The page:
Secular leaders also did well. A notable example was the commander-in-chief of the Tibetan army, a member of the Dalai Lama’s lay Cabinet, who owned 4,000 square kilometers of land and 3,500 serfs. Old Tibet has been misrepresented by some Western admirers as “a nation that required no police force because its people voluntarily observed the laws of karma.” In fact. it had a professional army, albeit a small one, that served mainly as a gendarmerie for the landlords to keep order, protect their property, and hunt down runaway serfs.
Young Tibetan boys were regularly taken from their peasant families and brought into the monasteries to be trained as monks. Once there, they were bonded for life. Tashì-Tsering, a monk, reports that it was common for peasant children to be sexually mistreated in the monasteries. He himself was a victim of repeated rape, beginning at age nine. The monastic estates also conscripted children for lifelong servitude as domestics, dance performers, and soldiers.
In old Tibet there were small numbers of farmers who subsisted as a kind of free peasantry, and perhaps an additional 10,000 people who composed the “middle-class” families of merchants, shopkeepers, and small traders. Thousands of others were beggars. There also were slaves, usually domestic servants, who owned nothing. Their offspring were born into slavery. The majority of the rural population were serfs. Treated little better than slaves, the serfs went without schooling or medical care, They were under a lifetime bond to work the lord's land--or the monastery’s land--without pay, to repair the lord's houses, transport his crops, and collect his firewood. They were also expected to provide carrying animals and transportation on demand. Their masters told them what crops to grow and what animals to raise. They could not get married without the consent of their lord or lama. And they might easily be separated from their families should their owners lease them out to work in a distant location.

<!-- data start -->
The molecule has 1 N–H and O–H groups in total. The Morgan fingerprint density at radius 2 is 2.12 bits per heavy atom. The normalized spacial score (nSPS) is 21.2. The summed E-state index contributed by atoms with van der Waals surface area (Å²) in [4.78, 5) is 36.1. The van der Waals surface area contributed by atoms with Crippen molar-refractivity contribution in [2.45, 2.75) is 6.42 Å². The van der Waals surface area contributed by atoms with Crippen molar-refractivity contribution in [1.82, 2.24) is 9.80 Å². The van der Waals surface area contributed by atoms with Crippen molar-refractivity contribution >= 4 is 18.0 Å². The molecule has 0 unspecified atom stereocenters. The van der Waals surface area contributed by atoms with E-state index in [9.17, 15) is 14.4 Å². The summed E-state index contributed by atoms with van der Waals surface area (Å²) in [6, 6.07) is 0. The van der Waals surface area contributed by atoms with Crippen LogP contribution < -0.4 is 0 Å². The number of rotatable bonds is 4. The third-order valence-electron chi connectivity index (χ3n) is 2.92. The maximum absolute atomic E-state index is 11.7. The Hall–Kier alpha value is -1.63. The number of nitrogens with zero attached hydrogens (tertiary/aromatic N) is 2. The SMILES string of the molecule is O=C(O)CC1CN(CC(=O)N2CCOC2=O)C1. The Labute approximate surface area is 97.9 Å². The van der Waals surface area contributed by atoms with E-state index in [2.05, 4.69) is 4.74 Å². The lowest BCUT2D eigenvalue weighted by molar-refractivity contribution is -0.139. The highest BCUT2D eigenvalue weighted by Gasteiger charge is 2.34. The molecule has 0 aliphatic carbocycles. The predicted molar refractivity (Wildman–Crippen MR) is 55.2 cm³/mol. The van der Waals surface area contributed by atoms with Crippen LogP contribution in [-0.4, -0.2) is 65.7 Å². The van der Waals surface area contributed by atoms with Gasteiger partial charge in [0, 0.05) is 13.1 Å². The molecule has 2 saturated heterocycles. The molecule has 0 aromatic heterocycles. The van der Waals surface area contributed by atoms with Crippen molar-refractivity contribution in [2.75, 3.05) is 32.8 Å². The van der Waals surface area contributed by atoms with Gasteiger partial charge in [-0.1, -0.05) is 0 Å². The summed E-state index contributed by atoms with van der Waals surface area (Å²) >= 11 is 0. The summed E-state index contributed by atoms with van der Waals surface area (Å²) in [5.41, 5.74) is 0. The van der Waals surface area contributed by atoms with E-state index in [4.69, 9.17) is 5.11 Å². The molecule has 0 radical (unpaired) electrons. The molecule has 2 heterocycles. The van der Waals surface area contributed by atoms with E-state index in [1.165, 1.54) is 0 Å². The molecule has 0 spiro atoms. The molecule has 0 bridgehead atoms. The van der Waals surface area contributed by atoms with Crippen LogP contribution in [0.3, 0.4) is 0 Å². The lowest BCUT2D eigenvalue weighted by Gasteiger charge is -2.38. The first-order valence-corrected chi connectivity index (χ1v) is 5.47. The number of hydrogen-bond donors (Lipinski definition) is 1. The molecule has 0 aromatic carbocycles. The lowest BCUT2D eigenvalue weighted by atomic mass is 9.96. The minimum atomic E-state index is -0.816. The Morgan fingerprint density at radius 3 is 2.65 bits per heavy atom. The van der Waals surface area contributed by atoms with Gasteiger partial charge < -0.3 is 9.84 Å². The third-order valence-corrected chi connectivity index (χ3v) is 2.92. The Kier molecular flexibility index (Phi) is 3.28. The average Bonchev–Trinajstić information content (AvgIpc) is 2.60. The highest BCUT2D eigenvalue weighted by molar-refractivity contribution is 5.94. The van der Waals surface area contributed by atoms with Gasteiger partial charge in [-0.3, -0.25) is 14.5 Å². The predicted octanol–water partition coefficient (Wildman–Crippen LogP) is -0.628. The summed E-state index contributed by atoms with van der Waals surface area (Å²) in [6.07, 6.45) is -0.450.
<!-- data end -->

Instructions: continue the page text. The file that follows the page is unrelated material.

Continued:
As in a free labor system and unlike slavery, the overlords had no responsibility for the serf’s maintenance and no direct interest in his or her survival as an expensive piece of property. The serfs had to support themselves. Yet as in a slave system, they were bound to their masters, guaranteeing a fixed and permanent workforce that could neither organize nor strike nor freely depart as might laborers in a market context. The overlords had the best of both worlds.
One 22-year old woman, herself a runaway serf, reports: “Pretty serf girls were usually taken by the owner as house servants and used as he wished”; they “were just slaves without rights.” Serfs needed permission to go anywhere. Landowners had legal authority to capture those who tried to flee. One 24-year old runaway welcomed the Chinese intervention as a “liberation.” He testified that under serfdom he was subjected to incessant toil, hunger, and cold. After his third failed escape, he was merciless beaten by the landlord’s men until blood poured from his nose and mouth. They then poured alcohol and caustic soda on his wounds to increase the pain, he claimed.
The serfs were taxed upon getting married, taxed for the birth of each child and for every death in the family. They were taxed for planting a tree in their yard and for keeping animals. They were taxed for religious festivals and for public dancing and drumming, for being sent to prison and upon being released. Those who could not find work were taxed for being unemployed, and if they traveled to another village in search of work, they paid a passage tax. When people could not pay, the monasteries lent them money at 20 to 50 percent interest. Some debts were handed down from father to son to grandson. Debtors who could not meet their obligations risked being cast into slavery.